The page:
More than 11,000 are installed at ports and airports around the world, he told a webinar hosted by the World Nuclear Association.

Border agents often have handheld radiation detectors that could also detect the contraband, he added.

“We can radically increase the army of people who are capable of intercepting these horns… to push back against the smugglers,” Larkin explained.

Two rhinos have already been injected with a non-radioactive isotope to ensure the material will not travel into their bodies or cause health problems for the animals or humans.

Computer modelling will then help determine what dose is appropriate for rhinos. A model rhino head will be built with a 3D printer to test the doses before the trial moves to real rhinos.

The programme, called The Rhisotope Project, has backing from Russia’s state-owned nuclear company Rosatom, as well as researchers in the United States and Australia.



© 2021 AFP

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Radioactive rhino horns may deter poachers in S.Africa (2021, September 11)
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from https://phys.org/news/2021-09-radioactive-rhino-horns-deter-poachers.html

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Hexbyte Glen Cove Rhino population in Nepal grows in conservation boost thumbnail

Hexbyte Glen Cove Rhino population in Nepal grows in conservation boost

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Thousands of one-horned rhinos once roamed the southern plains

Nepal’s population of endangered one-horned rhinoceros has grown by more than a hundred over the past six years, officials said, with campaigners hailing the increase as a conservation “milestone”.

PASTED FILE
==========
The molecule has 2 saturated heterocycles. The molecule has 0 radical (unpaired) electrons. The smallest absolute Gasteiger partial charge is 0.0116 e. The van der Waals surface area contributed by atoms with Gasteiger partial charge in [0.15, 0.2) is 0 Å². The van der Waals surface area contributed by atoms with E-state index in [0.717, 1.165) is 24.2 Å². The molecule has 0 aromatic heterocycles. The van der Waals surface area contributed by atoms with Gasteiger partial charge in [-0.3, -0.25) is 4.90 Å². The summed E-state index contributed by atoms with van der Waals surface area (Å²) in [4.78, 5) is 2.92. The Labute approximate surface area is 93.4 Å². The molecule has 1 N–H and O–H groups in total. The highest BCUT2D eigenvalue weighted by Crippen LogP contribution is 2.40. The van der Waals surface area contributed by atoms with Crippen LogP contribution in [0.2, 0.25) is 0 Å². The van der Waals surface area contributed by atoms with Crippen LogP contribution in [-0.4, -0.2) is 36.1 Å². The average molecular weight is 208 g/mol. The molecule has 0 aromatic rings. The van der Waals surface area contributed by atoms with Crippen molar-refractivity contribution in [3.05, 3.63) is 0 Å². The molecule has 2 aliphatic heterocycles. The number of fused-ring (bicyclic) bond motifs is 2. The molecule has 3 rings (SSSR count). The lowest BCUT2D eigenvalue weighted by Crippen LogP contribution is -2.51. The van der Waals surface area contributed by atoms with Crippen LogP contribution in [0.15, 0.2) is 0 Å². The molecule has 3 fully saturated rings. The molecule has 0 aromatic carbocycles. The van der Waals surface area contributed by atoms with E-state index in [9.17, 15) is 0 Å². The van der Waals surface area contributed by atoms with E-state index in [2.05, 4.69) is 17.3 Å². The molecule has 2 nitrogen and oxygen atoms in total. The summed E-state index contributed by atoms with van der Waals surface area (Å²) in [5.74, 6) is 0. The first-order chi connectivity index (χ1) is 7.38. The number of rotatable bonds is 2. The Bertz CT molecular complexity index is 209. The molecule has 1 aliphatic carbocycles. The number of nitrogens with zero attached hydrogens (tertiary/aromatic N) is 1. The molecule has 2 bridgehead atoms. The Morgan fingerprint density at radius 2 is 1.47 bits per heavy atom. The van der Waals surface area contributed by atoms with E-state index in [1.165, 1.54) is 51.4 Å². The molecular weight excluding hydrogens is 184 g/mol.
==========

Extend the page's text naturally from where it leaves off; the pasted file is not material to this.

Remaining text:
The population rose to 752 across four in the southern plains, up from 645 in 2015, the Department of National Parks and Wildlife Conservation said Saturday.

“The increase of rhinos is exciting news for us,” the department’s information officer, Haribhadra Acharya, told AFP on Sunday.

“But we have challenges ahead to expand the habitat areas of this animal to maintain the growth.”

Thousands of one-horned rhinos once roamed the southern plains, but rampant poaching and human encroachment on their habitat reduced their numbers to around 100 in Nepal in the 1960s.

Since 1994, the Himalayan nation has conducted a rhino census once every five years, as authorities stepped up their efforts to boost for the species listed as vulnerable by the International Union for the Conservation for Nature.

In the first census in 1994, 466 rhinos were counted.

Some 250 personnel—including enumerators, soldiers and veterinarians—rode on 57 elephants for nearly three weeks from late March to count the rhinos.

The census—delayed for a year due to the coronavirus pandemic—was carried out using GPS equipment, binoculars and cameras.

“Rhinos were counted through a direct observation method, where the counting team reached as close as 100 metres (330 feet) from the wild animal,” Acharya added.

During the census, an elephant mahout was attacked and killed by a tiger, authorities said. Another official was injured when a wild elephant attacked the team.

Global conservation group the World Wildlife Fund—which provides financial and technical assistance for the census—called the population increase a “milestone” for Nepal.

“The overall growth in population size is indicative of ongoing protection and habitat management efforts by protected area authorities despite challenging contexts these past years,” the WWF’s Nepal representative, Ghana Gurung, said in a statement.

The rhino has climbed in recent years amid the government’s anti-poaching and conservation initiatives.

But the illegal trade of rhino horns—prized in China and Southeast Asia for their supposed medicinal properties—remains a threat.

Some 26 died in Nepal last year, including four from poaching, the Department of National Parks and Wildlife Conservation said.



© 2021 AFP

Citation:
Rhino population in Nepal grows in conservation boost (2021, April 11)
retrieved 11 April 2021